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Santorum shows strength in Crow Wing County

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Brainerd Dispatch
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Brainerd MN 506 James St. / PO Box 974 56401

BAXTER — Brainerd area Republicans heard presidential campaign pitches from each of the four candidates at Tuesday’s caucuses, and Crow Wing Township proved to be a fairly accurate indicator of Rick Santorum’s strength in Minnesota.

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The former U.S. senator from Pennsylvania was the overwhelming choice of Crow Wing Township after more than a dozen Brainerd area Republican precincts broke into individual groups at Forestview Middle School.

Before the break-out meetings were convened four speakers urged support for their favorite candidates. Sue Hilgart of Brainerd championed Santorum’s candidacy. She read a statement which made reference to Santorum being labeled “a Tea Party guy before there was a Tea Party.” She cited his pro-life and pro-family stances.

“Rick Santorum has the courage to fight for America,” she said.

She must have convinced the GOP faithful in Crow Wing Township. Their presidential tally in the non-binding vote was Santorum, 12; former Massachusetts Gov. Mitt Romney, 4; Rep. Ron Paul, R-Texas, 3; and former House Speaker Newt Gingrich, 2.

The totals for the presidential preference tally in Crow Wing County were not available at 10 p.m. Tuesday.

When Sue Kern sat down at the Crow Wing Township table she was the one who opened the manila envelope. As a result she became the precinct convener and then later was elected permanent chair.

“I won because I opened the envelope,” she said.

The township passed resolutions directing the GOP to follow the U.S. Constitution in governing; and to support the concept of marriage as a union of one man and one woman. In addition the precinct passed a motion directing its seven delegates to carry a pocket copy of the U.S. Constitution with them to the Crow Wing County convention on Feb. 25 at Central Lakes College.

In discussion Erik Jaehnert urged his fellow Republicans not to be afraid to support candidates like Paul and Santorum.

“I hope we all get back to fiscal conservatism,” he said. “We need to get rid of Barack.”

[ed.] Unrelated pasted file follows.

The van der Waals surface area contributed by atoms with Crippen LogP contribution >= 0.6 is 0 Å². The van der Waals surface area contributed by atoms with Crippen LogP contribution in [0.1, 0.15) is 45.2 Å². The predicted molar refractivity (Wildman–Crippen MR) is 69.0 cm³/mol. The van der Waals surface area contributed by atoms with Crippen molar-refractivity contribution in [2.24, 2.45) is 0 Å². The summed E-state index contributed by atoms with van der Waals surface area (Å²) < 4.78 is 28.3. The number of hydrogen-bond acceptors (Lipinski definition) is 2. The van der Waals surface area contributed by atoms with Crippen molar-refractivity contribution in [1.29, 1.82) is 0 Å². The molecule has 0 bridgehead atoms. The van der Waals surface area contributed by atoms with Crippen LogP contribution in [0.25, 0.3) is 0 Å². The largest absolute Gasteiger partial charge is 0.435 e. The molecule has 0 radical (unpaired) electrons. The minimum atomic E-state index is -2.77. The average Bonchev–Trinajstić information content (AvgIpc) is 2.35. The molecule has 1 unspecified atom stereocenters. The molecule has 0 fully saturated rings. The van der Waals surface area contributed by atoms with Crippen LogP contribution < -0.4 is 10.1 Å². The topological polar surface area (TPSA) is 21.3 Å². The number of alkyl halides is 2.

He said he had been discouraged when Republicans nominated Sen. John McCain, four years ago.

“So much is wrong with the Republican Party today,” he said.

At the outset of the meeting all of the presidential candidates had supporters speak on their behalf.

Peggy Erickson said Gingrich would repeal Obama’s health care law and reduce the size of government.

Rod Thoe of Fort Ripley said he believed Romney would win the nomination but said he’d support Paul. He said Paul’s supporters must not be disrespected or it could cause a fracture in the party. In his view, Santorum couldn’t win in Pennsylvania and Gingrich was too surly.

Paul, he said, represented the constitutional/libertarian side of the Republican Party. He said the nation is driving off a cliff and Paul is the one guy who is willing to put on the brakes.

Speaking for Romney, Paul Hirst of Brainerd said the former governor is the one candidate with the depth and breadth of experience who has detailed plans for when he takes office. Romney, he said, has a great family and is a great husband and father who wouldn’t do anything to embarrass the country.

Sen. Paul Gazelka, R-Brainerd, came to the caucus from a Santorum event in the Twin Cities but said he will back whoever wins the GOP nomination.

“Minnesota has begun to head in the right direction,” he said, changing the focus from the national to the state political scene. He cited environmental reforms and a streamlined permitting process designed to help businesses.

Gazelka was one of several area lawmakers who announced their support for Santorum Tuesday. Listed on a Minnesota endorsement list were Gazelka, Sen. Bill Ingebrigtsen, R-Alexandria; Sen. John Carlson, R-Bemidji; and Rep. Mike LeMieur, R-Little Falls.

MIKE O’ROURKE may be reached at 855-5860 or mike.orourke@brainerddispatch.com.

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Mike O'Rourke
Mike O'Rourke began his career at the Brainerd Dispatch in 1978 as a general assignment reporter. He was named city editor in 1981 and associate editor in 1999. He covers politics and writes features and editorials.
(218) 855-5860
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